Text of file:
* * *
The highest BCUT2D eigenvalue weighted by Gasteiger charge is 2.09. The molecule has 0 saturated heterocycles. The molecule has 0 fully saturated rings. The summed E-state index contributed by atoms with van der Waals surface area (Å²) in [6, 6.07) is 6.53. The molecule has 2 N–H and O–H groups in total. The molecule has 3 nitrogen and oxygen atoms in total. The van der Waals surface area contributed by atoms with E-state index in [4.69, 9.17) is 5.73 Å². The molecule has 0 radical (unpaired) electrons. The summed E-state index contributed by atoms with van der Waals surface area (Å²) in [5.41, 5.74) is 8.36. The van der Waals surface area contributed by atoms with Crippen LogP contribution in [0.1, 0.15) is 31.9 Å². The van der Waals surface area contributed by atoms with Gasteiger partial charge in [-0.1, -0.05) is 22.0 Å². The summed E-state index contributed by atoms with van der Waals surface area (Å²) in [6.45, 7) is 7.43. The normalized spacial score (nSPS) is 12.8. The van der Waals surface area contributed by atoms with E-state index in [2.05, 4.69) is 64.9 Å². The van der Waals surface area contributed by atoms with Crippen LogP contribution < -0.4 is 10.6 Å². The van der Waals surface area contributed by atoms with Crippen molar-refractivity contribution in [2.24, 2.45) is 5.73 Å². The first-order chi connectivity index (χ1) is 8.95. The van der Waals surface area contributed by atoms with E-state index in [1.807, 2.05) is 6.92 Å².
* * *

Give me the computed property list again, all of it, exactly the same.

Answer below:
The highest BCUT2D eigenvalue weighted by Gasteiger charge is 2.09. The molecule has 0 saturated heterocycles. The molecule has 0 fully saturated rings. The summed E-state index contributed by atoms with van der Waals surface area (Å²) in [6, 6.07) is 6.53. The molecule has 2 N–H and O–H groups in total. The molecule has 3 nitrogen and oxygen atoms in total. The van der Waals surface area contributed by atoms with E-state index in [4.69, 9.17) is 5.73 Å². The molecule has 0 radical (unpaired) electrons. The summed E-state index contributed by atoms with van der Waals surface area (Å²) in [5.41, 5.74) is 8.36. The van der Waals surface area contributed by atoms with Crippen LogP contribution in [0.1, 0.15) is 31.9 Å². The van der Waals surface area contributed by atoms with Gasteiger partial charge in [-0.1, -0.05) is 22.0 Å². The summed E-state index contributed by atoms with van der Waals surface area (Å²) in [6.45, 7) is 7.43. The normalized spacial score (nSPS) is 12.8. The van der Waals surface area contributed by atoms with E-state index in [2.05, 4.69) is 64.9 Å². The van der Waals surface area contributed by atoms with Crippen LogP contribution < -0.4 is 10.6 Å². The van der Waals surface area contributed by atoms with Crippen molar-refractivity contribution in [2.24, 2.45) is 5.73 Å². The first-order chi connectivity index (χ1) is 8.95. The van der Waals surface area contributed by atoms with E-state index in [1.807, 2.05) is 6.92 Å².